Red Rising Review

So, I picked up Red Rising because of the recent buzz. If you have your finger on the pulse of the YA market, you might’ve heard it brought up, or seen articles like this, that hail Pierce Brown as YA’s new superstar and Red Rising as the next big thing.

redrising

I’m always suspicious of mass popular things, but in this case Red Rising (mostly) lives up to the hype. I would have been very frustrated not to finish it, and that to me is always the first sign of a good book. It’s being compared to the Hunger Games a lot, and that is a pretty accurate assessment. Almost irritatingly so. The parallels are numerous.

Dystopian society separated into districts (I mean, castes) ruled over by the Capitol (I mean, the Society)?

Check.

Angry, struggling teenager thrust into a competition by dramatic family incident (I won’t give away spoilers)?

Check.

Period where they dress up, truss up, and prime their new competitor?

Yep.

Belligerent, nasty-looking mentor who is secretly wise?

Yeeeess.

A symbol (like the Mockingjay) that not only describes our hero but also becomes the symbol for a movement?

Righto.

Underdog companions who may or may not be killed?

Poor things.

Higher-ups watching from cameras? Giving out spoils to favored students? Our hero knowing that they are the “real enemy” even while the teenagers massacre each other?

Holy crap, yes.

Believable, but poignant romance under the surface?

Oh wait, no. That didn’t happen.

Red Rising is also compared to Ender’s Game, and that’s where it differs from Hunger Game’s ‘survival of one’ mentality. There are armies, groups binding together, and actual leadership skills required. Lots of try-fail cycles. This is semi-formulaic storytelling, but so what? I love those stories. Frankly, I love this story. And bonus—the writing is pretty damn good too. Brown sets up his character to be this insanely skilled, physically prime warrior, but then, everyone is like that, so what he really gets to do is describe epic fighting scenes that would actually be impossible in a normal body. I liked Darrow more than I thought I would. He’s a little bit nasty, got some darkness in him, and a part of me wants to really root for him—in the same way in high school, if you suddenly have an amazing football team, all at once you just want to go and cheer on the slaughter? Evil is the enemy, and finally we have someone vicious (not heart of gold good) to go after it.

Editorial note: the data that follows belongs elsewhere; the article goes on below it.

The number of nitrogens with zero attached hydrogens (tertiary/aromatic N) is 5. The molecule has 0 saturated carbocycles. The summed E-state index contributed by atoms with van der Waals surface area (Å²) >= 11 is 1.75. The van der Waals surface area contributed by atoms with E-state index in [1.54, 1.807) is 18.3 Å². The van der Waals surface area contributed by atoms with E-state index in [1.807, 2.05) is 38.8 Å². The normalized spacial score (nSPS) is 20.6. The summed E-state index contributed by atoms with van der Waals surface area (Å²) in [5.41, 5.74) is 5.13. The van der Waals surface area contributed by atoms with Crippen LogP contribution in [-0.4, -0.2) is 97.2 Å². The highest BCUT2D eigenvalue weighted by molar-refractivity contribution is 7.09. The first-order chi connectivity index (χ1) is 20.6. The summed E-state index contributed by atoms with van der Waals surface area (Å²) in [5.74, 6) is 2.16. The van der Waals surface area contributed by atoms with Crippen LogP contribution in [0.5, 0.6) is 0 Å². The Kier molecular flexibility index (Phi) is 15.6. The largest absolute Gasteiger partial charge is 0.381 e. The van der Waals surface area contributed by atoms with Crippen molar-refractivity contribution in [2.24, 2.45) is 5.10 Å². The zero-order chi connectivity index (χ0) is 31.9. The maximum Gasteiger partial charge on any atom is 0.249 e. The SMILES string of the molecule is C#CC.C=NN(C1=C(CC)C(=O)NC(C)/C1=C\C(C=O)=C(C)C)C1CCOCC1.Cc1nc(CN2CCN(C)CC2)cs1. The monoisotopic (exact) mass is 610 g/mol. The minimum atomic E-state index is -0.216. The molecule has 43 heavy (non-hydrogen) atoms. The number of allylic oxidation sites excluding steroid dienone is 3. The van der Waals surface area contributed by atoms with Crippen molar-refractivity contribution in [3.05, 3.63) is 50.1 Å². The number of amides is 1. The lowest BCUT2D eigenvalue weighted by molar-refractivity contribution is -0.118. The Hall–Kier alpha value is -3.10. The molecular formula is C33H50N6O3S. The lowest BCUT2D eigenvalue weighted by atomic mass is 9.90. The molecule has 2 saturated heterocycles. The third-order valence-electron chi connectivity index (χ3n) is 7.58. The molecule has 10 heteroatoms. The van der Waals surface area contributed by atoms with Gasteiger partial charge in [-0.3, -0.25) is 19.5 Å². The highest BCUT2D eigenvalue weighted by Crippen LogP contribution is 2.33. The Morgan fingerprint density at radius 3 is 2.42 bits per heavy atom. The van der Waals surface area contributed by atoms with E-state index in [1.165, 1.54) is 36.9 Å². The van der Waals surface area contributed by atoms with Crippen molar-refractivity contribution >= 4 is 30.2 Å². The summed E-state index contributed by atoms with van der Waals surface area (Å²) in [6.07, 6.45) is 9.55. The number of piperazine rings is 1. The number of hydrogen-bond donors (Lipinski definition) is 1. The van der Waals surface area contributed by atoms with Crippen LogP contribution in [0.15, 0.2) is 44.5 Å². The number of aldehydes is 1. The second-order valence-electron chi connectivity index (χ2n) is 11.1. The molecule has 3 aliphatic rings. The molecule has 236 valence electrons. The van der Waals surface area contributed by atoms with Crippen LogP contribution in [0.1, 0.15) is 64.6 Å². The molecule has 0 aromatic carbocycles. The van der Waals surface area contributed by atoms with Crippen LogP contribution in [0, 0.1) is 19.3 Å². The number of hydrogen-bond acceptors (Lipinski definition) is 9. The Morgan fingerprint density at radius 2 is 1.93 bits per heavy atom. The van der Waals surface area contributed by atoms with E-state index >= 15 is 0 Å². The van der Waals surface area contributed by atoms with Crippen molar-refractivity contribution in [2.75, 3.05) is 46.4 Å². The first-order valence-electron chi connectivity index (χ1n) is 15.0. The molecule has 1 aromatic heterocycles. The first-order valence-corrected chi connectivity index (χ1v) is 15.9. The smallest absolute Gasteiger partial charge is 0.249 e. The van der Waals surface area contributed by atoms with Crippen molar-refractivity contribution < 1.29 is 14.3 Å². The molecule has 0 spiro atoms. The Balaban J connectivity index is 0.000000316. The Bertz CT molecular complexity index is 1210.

But okay. The reason why I’m standing on the ‘this book deserves it’ side of the line. Clever world-building, for one. There is so much going on, but I wasn’t confused—and for me (who yawns majorly at epic fantasies) this is quite the feat. Secondly: Sevro. His character alone might have sold the book for me. I love him. AND THANK YOU Pierce Brown for emphasizing friendship over romance. I mentioned already the romance is nothing to write home about. But that’s okay. Because the bonds of friendship, and the complications of respect, loyalty, and forgiveness, make up for it.

Also, Pierce Brown? He’s like this handsome, 26-year old guy, who is charismatic and funny in his interviews, and who came up with the idea for this book while rock-climbing (like on an actual mountain rock, not in a gym with plastic handholds). Are you kidding me? This seems completely genetically unfair. IS HE A GOLD? IS HE THE MUTATED ELITE OF OUR SOCIETY? I am deeply annoyed, but only out of envy.

The final assessment—do I think it’s going to be the NEXT BIG THING?

Probably not.

Here’s why. For one thing, don’t tag your pegasus, people. You can tell Random House doled out some whoppers to market this book. Tons of ARCS went out, dozens of prestigious interviews, and it’s only been on shelves a week. If you go to the website, there are premade buttons and widgets you can use to promote your fandom. Kind of like buying a Coca-Cola shirt—you’re paying to advertise for them. They are banking on this going big.

Lucky for them, it is a pretty good book. But surrounding it with this much hype will automatically give people permission to read it with a critical eye. They’re wondering, “What’s the big deal?” before they even crack the first page. Note that Hunger Games, Twilight, and Harry Potter didn’t get massively dissected until after they were huge hits.

Secondly—and this is not really even an insult—I think the book is too smart. There’s no formula for making a smash success, but one thing they all seem to have in common is major mass appeal. Your mom could read it. Your kid brother. Your little sister. A single accountant. A married athlete. Whatever. And since 80% of readers are female (no lie, there have been studies done), and the romance here is wanting, I’m not sure everyone will like it. Scifi/fantasy fans will love it. People who like to read everything will love it. But the average joe? I don’t know. I wouldn’t recommend this to my mother (who liked the Hunger Games). I think all the military stuff and complicated world-building would bore her. My little sister? No. She’s young, and I think a lot of it would be slight confusing, slightly headache-inducing.

Still, I think it will do really well, regardless, but maybe not rise to the level they’re possibly wanting. But hey, I won’t be mad if I’m wrong.

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